Pull The Plug On Gap Year In Israel
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Pull The Plug On Gap Year In Israel

I am from a generation that already 30 years ago considered a year in Israel for yeshiva study after high school a privilege and a gift, by no means a birthright.

All that has changed, and what we find today is a gap-year industry that, as noted in your story (“Rabbi Offered Cash To Steer Students To Israeli Yeshiva,” Nov. 19), has led to a fierce competition for students and a free-enterprise environment. It’s a buyers’ market with new, “boutique” schools opening up each year.

There is no accreditation process, outside of the Yeshiva University program in Israel, which has wisely cut back on the yeshivot with which it affiliates and from which it transfers academic credit. The horrors of this system gone wild have been duly noted and described elsewhere. Idle time and reckless street activities are often in greater incidence than ability for hasmadah (focused and concerted studies) that turned the previously reticent and oftentimes underperforming yeshiva high school student on to learning.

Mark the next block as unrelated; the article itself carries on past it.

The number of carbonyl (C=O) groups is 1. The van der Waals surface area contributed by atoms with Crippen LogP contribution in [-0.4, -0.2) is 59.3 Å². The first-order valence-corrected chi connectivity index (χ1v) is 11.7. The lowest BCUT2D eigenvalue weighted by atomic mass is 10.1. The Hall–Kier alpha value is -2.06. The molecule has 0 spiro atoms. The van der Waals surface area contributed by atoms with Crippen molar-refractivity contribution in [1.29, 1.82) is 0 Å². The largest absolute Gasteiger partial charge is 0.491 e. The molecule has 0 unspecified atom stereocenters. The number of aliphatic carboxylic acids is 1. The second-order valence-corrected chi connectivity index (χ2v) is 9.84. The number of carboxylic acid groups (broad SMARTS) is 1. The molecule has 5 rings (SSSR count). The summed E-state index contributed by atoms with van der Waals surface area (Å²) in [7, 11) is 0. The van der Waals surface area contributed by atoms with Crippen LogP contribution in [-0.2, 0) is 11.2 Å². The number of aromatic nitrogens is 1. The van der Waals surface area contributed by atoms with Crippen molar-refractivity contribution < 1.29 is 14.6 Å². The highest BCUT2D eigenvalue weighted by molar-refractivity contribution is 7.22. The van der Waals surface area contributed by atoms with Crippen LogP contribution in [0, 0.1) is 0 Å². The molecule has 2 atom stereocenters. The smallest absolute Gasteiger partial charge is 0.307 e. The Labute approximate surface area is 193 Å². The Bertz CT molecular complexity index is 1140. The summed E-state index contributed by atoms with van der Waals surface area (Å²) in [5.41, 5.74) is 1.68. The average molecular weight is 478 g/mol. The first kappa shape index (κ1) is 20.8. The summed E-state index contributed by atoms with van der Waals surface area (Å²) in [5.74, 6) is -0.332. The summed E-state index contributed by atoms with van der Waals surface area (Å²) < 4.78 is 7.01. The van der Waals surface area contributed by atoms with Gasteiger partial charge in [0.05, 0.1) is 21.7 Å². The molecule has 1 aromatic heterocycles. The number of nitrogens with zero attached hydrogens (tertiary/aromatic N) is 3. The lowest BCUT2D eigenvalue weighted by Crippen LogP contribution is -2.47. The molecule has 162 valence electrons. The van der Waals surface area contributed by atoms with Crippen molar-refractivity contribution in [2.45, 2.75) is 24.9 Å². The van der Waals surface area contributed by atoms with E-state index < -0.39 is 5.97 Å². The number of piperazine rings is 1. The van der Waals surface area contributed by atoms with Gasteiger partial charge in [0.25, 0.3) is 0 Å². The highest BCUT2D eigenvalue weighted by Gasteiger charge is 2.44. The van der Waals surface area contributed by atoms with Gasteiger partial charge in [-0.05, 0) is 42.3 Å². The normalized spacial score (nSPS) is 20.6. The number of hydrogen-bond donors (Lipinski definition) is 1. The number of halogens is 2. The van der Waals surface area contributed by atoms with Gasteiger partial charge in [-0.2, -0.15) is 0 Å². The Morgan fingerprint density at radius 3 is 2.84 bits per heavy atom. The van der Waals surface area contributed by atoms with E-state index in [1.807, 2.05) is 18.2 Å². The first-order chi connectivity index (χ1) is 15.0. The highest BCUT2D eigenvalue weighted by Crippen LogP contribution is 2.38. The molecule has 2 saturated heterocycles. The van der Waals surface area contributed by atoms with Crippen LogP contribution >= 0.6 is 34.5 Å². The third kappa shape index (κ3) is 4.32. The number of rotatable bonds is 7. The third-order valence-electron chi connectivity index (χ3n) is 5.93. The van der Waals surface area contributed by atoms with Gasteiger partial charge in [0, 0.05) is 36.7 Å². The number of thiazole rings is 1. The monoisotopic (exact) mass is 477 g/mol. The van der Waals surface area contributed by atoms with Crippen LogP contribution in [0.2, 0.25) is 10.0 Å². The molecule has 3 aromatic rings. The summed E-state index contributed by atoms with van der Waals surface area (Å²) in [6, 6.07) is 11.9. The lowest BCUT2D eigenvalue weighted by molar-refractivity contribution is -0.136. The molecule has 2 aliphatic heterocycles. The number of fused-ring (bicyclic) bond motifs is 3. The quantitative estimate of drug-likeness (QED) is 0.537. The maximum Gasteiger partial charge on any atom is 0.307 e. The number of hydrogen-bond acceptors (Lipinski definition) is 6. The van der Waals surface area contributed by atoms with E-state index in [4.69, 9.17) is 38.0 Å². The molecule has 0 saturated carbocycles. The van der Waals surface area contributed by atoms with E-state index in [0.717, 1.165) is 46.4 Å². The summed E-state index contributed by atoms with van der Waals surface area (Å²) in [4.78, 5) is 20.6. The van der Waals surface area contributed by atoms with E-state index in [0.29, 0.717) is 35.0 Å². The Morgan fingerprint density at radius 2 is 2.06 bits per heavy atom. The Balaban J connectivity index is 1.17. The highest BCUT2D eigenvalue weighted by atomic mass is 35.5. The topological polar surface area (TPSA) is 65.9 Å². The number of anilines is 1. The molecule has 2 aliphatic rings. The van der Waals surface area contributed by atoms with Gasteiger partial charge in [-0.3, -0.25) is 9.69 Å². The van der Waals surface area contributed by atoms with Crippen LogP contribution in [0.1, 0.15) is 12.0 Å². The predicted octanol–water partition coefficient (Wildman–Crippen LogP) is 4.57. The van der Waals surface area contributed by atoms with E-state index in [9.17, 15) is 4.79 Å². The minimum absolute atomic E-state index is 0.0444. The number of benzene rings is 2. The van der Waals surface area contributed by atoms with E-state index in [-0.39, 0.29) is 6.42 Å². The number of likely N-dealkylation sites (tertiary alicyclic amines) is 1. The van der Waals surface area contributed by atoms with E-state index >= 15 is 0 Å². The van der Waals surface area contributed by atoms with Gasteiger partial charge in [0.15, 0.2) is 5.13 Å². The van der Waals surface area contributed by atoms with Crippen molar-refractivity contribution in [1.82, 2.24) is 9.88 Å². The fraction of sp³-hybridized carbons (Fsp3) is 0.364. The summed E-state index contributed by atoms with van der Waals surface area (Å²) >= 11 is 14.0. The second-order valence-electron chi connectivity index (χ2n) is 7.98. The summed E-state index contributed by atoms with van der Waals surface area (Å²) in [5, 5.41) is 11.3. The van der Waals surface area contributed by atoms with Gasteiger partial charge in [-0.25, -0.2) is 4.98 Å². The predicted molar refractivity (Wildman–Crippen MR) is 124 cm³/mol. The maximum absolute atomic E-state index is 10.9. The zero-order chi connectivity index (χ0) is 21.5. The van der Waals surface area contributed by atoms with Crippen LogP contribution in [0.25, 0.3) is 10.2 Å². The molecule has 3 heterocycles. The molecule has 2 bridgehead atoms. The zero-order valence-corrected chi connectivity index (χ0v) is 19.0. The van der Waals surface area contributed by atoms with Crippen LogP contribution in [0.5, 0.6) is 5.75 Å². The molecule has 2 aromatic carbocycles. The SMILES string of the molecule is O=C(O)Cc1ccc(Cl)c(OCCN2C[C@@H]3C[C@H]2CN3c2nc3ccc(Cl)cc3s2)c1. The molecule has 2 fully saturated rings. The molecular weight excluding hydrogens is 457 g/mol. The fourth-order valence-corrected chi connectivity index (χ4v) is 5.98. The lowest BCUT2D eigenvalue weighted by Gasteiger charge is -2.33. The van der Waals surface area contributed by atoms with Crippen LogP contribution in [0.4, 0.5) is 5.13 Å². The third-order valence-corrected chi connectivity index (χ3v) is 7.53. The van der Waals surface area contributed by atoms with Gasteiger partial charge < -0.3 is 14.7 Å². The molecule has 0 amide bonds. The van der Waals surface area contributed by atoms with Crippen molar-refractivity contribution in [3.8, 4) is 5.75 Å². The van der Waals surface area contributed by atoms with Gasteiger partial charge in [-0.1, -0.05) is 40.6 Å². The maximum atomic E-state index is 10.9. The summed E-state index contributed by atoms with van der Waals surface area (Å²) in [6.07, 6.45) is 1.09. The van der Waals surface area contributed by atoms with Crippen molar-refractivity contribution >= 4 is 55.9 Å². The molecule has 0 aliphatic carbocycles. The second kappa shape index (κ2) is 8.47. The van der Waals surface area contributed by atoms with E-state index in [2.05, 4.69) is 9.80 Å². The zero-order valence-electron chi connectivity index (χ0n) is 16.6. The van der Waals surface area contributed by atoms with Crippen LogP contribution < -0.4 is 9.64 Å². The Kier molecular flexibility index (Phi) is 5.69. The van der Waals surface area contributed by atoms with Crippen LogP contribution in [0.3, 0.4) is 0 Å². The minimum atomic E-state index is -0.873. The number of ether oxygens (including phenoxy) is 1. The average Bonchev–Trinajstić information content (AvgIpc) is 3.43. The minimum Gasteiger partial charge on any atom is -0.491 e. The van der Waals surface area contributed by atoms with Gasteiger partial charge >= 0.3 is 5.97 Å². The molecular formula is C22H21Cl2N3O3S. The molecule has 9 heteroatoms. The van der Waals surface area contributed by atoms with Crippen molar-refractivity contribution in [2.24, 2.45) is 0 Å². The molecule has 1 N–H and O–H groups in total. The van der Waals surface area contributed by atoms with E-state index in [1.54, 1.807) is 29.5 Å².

It is high time for all yeshiva high school educators, rabbis and concerned parents to finally take a step back to pull the plug on this system. Its casualties are too well known. It does not create a new class of burgeoning scholars who, even if the rabbinate is not their calling, will at least be learned lay men and women. It should not be available for everyone, but instead needs to be a newly defined “elitist” system for those who can assimilate and appreciate new skills in advanced Jewish learning.

The facts show and prove that for too many of our yet young charges this year in Israel carries too high a material cost for the risks involved and the proven poor returns. The dubious ethical behavior around recruitment, which is now documented (but not necessarily of recent vintage), only puts the final touches on a less than handsome pedagogic portrait. As parents and community leaders we owe ourselves and our children more value for our investment and should expect better values from those with whom we would entrust their “higher” Jewish education.

 

Teaneck, N.J.

 

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